The rules came out yesterday from our friends at the FCC. They are complicated and a long read and I am slogging through them. The place I want to start is where the rules say that they do not cover and that is Interconnection Agreements. In the vernacular, these are called Peering Agreements.
In the public view, this is where things all started. Comcast and Netflix. In the industry, it was based around the overturn of the last set of rules. But John Oliver and the broader public think of Interconnection. Now, I think the notion of Peering is a good one. In particular, the notion of a “peer”. The noun peer has a definition of: a person of the same age, status, or ability as another specified person. In the world of the Internet, it meant that traffic would flow between two entities and on about equal basis.
Just as a counter example, let me bring up the phone network. In the older world of the telephone, the company where the call originated collected the money. It passed along to all the companies involved in delivering the call to its destination any money owed along the way. That way the resources used to deliver the traffic was paid for on each step along the way. The Internet works differently (in general) here. The originator of traffic pays their service provider. Intermediate ISPs are not paid for traffic that transits their networks. As long as traffic is relatively symmetrical, there is no problem. It is a “bill and keep” model.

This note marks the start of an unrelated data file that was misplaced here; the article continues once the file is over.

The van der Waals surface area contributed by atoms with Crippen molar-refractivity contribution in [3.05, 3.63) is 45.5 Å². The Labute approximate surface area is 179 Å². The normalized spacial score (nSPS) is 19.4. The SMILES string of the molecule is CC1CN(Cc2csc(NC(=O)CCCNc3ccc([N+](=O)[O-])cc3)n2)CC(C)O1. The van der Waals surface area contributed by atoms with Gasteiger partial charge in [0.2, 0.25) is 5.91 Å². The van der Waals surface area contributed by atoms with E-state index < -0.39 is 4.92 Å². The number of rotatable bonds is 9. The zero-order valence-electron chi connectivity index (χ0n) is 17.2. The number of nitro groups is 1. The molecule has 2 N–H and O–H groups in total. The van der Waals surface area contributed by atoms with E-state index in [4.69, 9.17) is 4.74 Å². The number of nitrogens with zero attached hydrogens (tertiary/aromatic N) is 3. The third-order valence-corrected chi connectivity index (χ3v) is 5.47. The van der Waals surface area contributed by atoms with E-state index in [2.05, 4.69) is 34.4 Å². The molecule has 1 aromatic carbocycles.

Along comes Netflix. People watch videos in bulk from Netflix and on Youtube (which is owned by Google). Netflix hired Cogent to create a Content Distribution Network and send out the requested videos to customers. This created a massive imbalance. Netflix was a huge source of traffic and almost none was being sent back. Many of the other large sources of traffic, like Google, have significant direct relationships with the major ISPs. Netflix did not and this caused a significant amount of tension, most notably with Comcast. Given the popularity of Netflix, this is what caused all manner of distress with the public.
But now, this kind of thing is NOT going to be covered by Net Neutrality. I suspect that we will see this being a problem again, but not for a long time. As I posted a few weeks ago, it turned out that Cogent itself was the cause of the problems seen by Comcast customers with Netflix. So, not regulating these agreements is probably the right way to go for now.
Now we can start talking about the rules as written and the other end of the problem: Universal Broadband Access.
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